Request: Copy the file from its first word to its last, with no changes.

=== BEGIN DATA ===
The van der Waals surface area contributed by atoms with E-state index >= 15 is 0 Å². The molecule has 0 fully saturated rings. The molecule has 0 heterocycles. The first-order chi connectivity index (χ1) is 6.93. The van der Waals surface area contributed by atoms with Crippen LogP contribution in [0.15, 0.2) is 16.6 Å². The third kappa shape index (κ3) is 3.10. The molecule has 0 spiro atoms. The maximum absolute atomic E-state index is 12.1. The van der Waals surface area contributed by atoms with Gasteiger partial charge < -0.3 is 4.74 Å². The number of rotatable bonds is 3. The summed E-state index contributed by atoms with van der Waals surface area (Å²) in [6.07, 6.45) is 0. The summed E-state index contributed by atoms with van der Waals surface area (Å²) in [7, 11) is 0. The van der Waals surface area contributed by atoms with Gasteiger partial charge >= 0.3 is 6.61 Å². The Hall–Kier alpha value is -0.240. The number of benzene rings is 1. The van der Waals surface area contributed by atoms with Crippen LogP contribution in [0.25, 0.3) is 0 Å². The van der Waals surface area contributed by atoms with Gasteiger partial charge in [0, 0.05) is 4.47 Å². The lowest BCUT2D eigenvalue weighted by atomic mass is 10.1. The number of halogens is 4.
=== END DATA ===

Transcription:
The van der Waals surface area contributed by atoms with E-state index >= 15 is 0 Å². The molecule has 0 fully saturated rings. The molecule has 0 heterocycles. The first-order chi connectivity index (χ1) is 6.93. The van der Waals surface area contributed by atoms with Crippen LogP contribution in [0.15, 0.2) is 16.6 Å². The third kappa shape index (κ3) is 3.10. The molecule has 0 spiro atoms. The maximum absolute atomic E-state index is 12.1. The van der Waals surface area contributed by atoms with Gasteiger partial charge < -0.3 is 4.74 Å². The number of rotatable bonds is 3. The summed E-state index contributed by atoms with van der Waals surface area (Å²) in [6.07, 6.45) is 0. The summed E-state index contributed by atoms with van der Waals surface area (Å²) in [7, 11) is 0. The van der Waals surface area contributed by atoms with Gasteiger partial charge >= 0.3 is 6.61 Å². The Hall–Kier alpha value is -0.240. The number of benzene rings is 1. The van der Waals surface area contributed by atoms with Crippen LogP contribution in [0.25, 0.3) is 0 Å². The van der Waals surface area contributed by atoms with Gasteiger partial charge in [0, 0.05) is 4.47 Å². The lowest BCUT2D eigenvalue weighted by atomic mass is 10.1. The number of halogens is 4.